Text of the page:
Are You Leaving Potential Email Subscribers On The Table?
If you’re an experienced marketer, you probably have some tried and true techniques for getting more email subscribers. But you may be leaving many potential new subscribers on the table.
How can you ensure you’re accomplishing everything that’s possible? Go beyond the tried and true and test new approaches.
Split testing helps you figure out which factors of your online sign-up form are drawing subscribers and what changes you can make to draw more.
There are many split tests you can run on your web form: using inline forms vs pop-ups, including a description of your emails vs displaying a text-free form, even using a “Mad Libs”-style form vs a standard sign-up.
But no matter which test you run, there are a few guidelines you should follow to get the best results.
Choose A/B Testing Over Multivariate
With A/B testing, you create two nearly identical versions of your web form, changing only one component. Once you’ve determined which version to move forward with, you test the next component, and so on.
Mulitvariate testing is when you test two very different versions of your form against each other. Basically, you run numerous A/B tests at the same time, which saves you the time of testing each change separately.
Why choose A/B testing over multivariate? So you know exactly which change it is that makes a difference to your audience.
For example, the headline of Form B might cause a 3% increase in signups, while asking subscribers to select their country causes a 2% decrease. You’ll want to know the effects of each element — if you test both at the same time you’ll simply see a 1% increase in subscriptions overall.
This information’s useful not only to get as many subscribers as possible through this one web form, but for any web pages, emails and other content you create in the future.
Let Your Test Run Long Enough
If you’re relying on results from a test that’s only run a few times, you could be putting faith in a fluke, so it’s important to make sure the test runs long enough.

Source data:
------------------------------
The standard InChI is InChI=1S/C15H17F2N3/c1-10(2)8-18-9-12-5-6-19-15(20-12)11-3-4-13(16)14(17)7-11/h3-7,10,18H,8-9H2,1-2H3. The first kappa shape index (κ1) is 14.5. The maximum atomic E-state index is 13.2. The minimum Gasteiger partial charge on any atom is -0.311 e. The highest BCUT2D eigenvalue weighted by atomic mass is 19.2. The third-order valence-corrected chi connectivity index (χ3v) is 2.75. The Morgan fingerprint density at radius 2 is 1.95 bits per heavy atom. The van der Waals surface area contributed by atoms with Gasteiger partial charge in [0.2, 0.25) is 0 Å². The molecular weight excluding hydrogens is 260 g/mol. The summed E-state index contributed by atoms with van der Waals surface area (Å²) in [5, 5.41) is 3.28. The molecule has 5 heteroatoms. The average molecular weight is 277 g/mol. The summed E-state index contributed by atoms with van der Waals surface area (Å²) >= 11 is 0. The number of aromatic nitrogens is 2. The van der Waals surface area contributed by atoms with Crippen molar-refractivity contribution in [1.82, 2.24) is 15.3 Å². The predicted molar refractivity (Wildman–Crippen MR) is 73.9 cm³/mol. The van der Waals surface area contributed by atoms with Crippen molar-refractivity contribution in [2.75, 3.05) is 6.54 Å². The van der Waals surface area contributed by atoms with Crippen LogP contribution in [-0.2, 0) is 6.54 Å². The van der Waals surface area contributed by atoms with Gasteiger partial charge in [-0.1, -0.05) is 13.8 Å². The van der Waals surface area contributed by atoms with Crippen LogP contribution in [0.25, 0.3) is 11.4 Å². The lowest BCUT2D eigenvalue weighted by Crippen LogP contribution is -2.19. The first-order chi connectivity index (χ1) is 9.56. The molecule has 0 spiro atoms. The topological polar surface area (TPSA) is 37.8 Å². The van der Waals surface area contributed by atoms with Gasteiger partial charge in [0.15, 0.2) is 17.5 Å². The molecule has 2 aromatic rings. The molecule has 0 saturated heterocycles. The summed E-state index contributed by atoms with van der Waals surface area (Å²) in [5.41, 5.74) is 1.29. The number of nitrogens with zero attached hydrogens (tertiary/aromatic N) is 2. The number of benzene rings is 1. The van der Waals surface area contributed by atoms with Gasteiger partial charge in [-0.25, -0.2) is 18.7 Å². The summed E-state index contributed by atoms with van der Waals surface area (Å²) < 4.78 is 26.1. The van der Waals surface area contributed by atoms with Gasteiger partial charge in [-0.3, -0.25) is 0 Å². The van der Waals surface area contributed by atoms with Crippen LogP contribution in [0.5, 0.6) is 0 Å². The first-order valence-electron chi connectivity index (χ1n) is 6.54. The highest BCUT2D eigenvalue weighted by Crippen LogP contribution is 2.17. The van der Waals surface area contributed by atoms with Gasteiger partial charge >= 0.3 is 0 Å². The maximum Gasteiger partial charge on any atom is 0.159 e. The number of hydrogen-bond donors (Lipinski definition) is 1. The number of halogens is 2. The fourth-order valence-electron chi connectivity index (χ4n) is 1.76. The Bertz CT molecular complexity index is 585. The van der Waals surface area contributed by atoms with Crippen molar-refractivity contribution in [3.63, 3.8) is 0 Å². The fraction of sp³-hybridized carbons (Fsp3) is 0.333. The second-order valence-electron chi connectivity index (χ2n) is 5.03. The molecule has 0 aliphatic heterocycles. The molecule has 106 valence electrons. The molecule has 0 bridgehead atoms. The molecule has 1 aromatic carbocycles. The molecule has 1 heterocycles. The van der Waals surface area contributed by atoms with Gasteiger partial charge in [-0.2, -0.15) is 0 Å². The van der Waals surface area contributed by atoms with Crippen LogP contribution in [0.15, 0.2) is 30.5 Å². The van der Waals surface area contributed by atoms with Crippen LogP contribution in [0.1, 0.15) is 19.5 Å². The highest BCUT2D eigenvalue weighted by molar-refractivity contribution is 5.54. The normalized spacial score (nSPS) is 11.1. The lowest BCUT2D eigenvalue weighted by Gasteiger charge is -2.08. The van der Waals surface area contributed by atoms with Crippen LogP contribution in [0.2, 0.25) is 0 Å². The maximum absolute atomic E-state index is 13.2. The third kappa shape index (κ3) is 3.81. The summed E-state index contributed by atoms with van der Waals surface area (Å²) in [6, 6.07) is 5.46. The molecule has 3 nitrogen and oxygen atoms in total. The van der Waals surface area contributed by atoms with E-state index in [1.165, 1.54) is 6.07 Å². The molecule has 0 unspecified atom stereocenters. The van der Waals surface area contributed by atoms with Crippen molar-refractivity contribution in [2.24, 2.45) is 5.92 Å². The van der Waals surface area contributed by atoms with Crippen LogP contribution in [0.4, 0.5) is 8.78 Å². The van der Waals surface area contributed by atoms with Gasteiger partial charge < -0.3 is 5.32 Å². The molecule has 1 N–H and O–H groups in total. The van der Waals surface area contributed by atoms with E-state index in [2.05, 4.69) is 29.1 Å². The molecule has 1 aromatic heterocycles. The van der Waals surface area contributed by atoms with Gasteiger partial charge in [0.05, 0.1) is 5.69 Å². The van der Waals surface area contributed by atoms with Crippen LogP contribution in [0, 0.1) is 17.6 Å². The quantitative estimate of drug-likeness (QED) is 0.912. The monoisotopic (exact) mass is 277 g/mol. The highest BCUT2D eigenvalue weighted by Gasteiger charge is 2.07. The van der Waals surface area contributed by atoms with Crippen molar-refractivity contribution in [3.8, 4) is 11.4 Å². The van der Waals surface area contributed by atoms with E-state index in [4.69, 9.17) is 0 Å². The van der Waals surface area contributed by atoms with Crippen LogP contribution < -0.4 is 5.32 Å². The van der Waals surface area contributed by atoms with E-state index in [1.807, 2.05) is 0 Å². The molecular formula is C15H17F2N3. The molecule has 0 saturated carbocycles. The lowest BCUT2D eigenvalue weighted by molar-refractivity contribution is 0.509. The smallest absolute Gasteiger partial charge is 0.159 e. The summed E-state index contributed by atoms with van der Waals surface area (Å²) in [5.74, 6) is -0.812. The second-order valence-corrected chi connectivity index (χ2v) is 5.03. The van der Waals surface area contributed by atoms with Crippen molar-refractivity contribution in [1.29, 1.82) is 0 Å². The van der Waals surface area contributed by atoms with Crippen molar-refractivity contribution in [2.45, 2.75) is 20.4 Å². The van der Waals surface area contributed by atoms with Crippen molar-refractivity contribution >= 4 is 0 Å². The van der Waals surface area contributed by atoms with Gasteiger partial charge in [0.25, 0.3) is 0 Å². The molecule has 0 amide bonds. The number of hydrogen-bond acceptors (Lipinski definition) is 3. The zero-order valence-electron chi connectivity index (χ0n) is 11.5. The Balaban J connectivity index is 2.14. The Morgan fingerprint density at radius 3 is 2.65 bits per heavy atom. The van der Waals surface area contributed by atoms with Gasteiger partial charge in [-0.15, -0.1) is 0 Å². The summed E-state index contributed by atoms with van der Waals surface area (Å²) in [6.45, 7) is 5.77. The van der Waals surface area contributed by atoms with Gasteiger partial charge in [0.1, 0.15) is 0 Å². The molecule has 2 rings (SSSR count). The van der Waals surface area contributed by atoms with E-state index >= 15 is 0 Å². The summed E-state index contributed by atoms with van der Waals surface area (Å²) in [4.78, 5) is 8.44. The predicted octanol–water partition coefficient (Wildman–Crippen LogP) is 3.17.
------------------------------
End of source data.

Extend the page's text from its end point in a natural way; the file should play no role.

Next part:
How long is long enough? That depends on the amount of traffic your site is getting, as well as the number of subscriptions coming in.
If your site is well-trafficked, I suggest running your test for a minimum of one month. If it’s less popular, run the test longer.
Either way, you’ll need to be sure that you…
Make Sure Your Results Really Count
To be able to rely on your results, they need to be statistically significant.
This means they’re consistent enough to dispel any doubt that they correctly reflect viewers’ preferences. No sense wasting time on a test that isn’t accurate, is there?
To check the statistical significance of your test results, follow this handy tutorial.
If you find they aren’t significant, that means the change you tested won’t gain you either more or less subscribers no matter which version of your form you use. If your results are significant, then you’ve found a winning form.
Why All The Fuss? Because It’s Worth It
Yes, running your split test correctly is going to take a bit more time than running it quickly and haphazardly.
But it’s that time spent on proper planning and analysis that ensures you’ll find ways to attract more subscribers to your email lists, fulfilling your goal: marketing your brand to a bigger audience.
Some opinions expressed in this article may be those of a guest author and not necessarily Marketing Land. Staff authors are listed here.
(Some images used under license from Shutterstock.com.)
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